I always have been fond of Donald Margulies writing. In fact, a significant portion of his writing has that ever-elusive Sondheim-ian quality. Much in the way the latter musicalizes (a highly technical theatre term) the most internalized of emotions - or, y’know, emotions that you didn’t even know existed - Margulies can tap into a euphoria and provocation using just words and dialogue arising from the most simplistic of everyday situations. It astounds me how much Dinner with Friends is both hilarious and heartbreaking, yet it is nothing more then one couple getting a (relatively) mundane divorce and the other couple reflecting on their own relationship as they pay witness to it.
Unfortunately, The Country House - Margulies newest offering now open at the Samuel J. Friedman Theatre - is just…nice. In select parts. Kind of.
Like, if this was Margulies first outing, I would remark, “fine, there is potential there.” But something about The Country House reads a little student-ey and that is a quality I have NEVER related to his work. The set-up is an homage to Anton Chekov’s The Seagull and Uncle Vanya - family and friends of an actress a year-passed all gather at their country house during summer stock at Williamstown - but the writing didn’t feel like Margulies at all. For all of the (alleged) anguish these characters are feeling (or we’re told that they are feeling), the play drifts forward and is just…there (less the last 20 minutes, which looked like an insertion from a different play).
By the way, can we declare a moratorium on the Chekov-inspired pieces for a little while? Between last fall's The Snow Geese and the critically-panned Days and Nights (Christian Camargo’s film inspired by The Seagull with quite the big-name ensemble), not everyone can just up and write the next Vanya and Sonia and Masha and Spike. It seems like Broadway churns out one of these productions every year, but the batting average is remarkably low considering every - and I do mean ‘every' - playwright has a Chekov-riff inside of him/her.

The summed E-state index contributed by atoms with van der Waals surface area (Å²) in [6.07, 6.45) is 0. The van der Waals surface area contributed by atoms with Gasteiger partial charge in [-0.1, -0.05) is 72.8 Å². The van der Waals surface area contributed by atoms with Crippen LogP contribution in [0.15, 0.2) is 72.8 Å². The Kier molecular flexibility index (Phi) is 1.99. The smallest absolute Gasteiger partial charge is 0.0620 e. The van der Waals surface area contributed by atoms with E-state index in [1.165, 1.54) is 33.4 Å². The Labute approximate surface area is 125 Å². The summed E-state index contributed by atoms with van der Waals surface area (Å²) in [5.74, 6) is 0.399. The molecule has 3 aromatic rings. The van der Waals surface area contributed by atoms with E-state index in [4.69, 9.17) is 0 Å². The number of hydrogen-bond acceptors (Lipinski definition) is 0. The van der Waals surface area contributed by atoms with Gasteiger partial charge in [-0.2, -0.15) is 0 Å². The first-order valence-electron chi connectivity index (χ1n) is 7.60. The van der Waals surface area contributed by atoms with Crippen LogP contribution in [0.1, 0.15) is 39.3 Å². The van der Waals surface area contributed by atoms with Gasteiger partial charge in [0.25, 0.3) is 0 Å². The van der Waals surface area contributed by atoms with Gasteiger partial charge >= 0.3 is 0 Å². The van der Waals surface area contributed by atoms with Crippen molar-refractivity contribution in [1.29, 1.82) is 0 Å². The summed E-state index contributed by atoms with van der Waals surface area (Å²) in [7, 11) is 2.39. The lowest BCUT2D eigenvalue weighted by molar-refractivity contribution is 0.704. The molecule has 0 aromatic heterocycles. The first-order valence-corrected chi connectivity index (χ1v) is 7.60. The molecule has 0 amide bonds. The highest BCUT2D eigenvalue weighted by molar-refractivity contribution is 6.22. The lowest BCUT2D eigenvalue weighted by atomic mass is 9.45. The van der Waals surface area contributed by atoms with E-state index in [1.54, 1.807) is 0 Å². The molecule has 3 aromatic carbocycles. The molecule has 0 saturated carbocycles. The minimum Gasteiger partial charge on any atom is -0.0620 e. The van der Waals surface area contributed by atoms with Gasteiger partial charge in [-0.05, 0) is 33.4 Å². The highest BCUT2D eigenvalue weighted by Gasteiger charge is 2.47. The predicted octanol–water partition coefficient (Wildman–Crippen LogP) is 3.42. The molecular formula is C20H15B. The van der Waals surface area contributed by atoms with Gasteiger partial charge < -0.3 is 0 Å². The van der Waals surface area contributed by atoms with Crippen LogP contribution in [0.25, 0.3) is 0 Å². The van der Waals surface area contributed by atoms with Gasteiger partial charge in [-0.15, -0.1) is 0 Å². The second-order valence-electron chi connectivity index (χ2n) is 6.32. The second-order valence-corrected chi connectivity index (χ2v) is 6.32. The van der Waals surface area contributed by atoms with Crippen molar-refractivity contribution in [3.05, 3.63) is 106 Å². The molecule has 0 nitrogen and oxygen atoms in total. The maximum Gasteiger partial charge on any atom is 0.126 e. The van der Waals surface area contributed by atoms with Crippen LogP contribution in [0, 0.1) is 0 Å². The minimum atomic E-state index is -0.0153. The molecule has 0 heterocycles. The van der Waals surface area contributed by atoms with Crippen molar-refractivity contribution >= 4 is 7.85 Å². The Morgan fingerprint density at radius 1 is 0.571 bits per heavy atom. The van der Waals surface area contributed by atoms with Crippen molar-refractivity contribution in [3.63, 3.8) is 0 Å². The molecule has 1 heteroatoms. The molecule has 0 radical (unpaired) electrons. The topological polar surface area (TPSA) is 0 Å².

The Country House is at its most enjoyable when the incongruous plot is put aside and Margulies has some fun with timely jokes (gluten allergies, thigh-gap), meta-commentary (a second-act monologue about the theatre-community is a stunner) and all three women in the cast, each of a different age bracket, wanting to be flirtatious with a tight shirt-wearing Daniel Sunjata (in which exactly zero people can blame them or their loins). The cast as a whole - Sunjata, Kate Jennings Grant, Eric Lange, David Rasche, Sarah Steele and the lovely Blythe Danner - enliven up the proceedings enough to make the entire affair more pleasing.
In fact, it is quite a shame that Danner isn’t given more to do - she typically makes anything she stars in better just by existing in it. The more I think about it, she would make a perfect Ruth Steiner in Collected Stories. Someone should get a production of that staged somewhere, preferably New York, because I’d cut a bitch for a premium seat. This cast has talent to burn in a Margulies gem (anyone ready for a Sight Unseen or a Time Stands Still revival?) that it is unfortunate they are all performing this “rainy day” of a play.
Ticket Provided By the Production
Photo Credit: Joan Marcus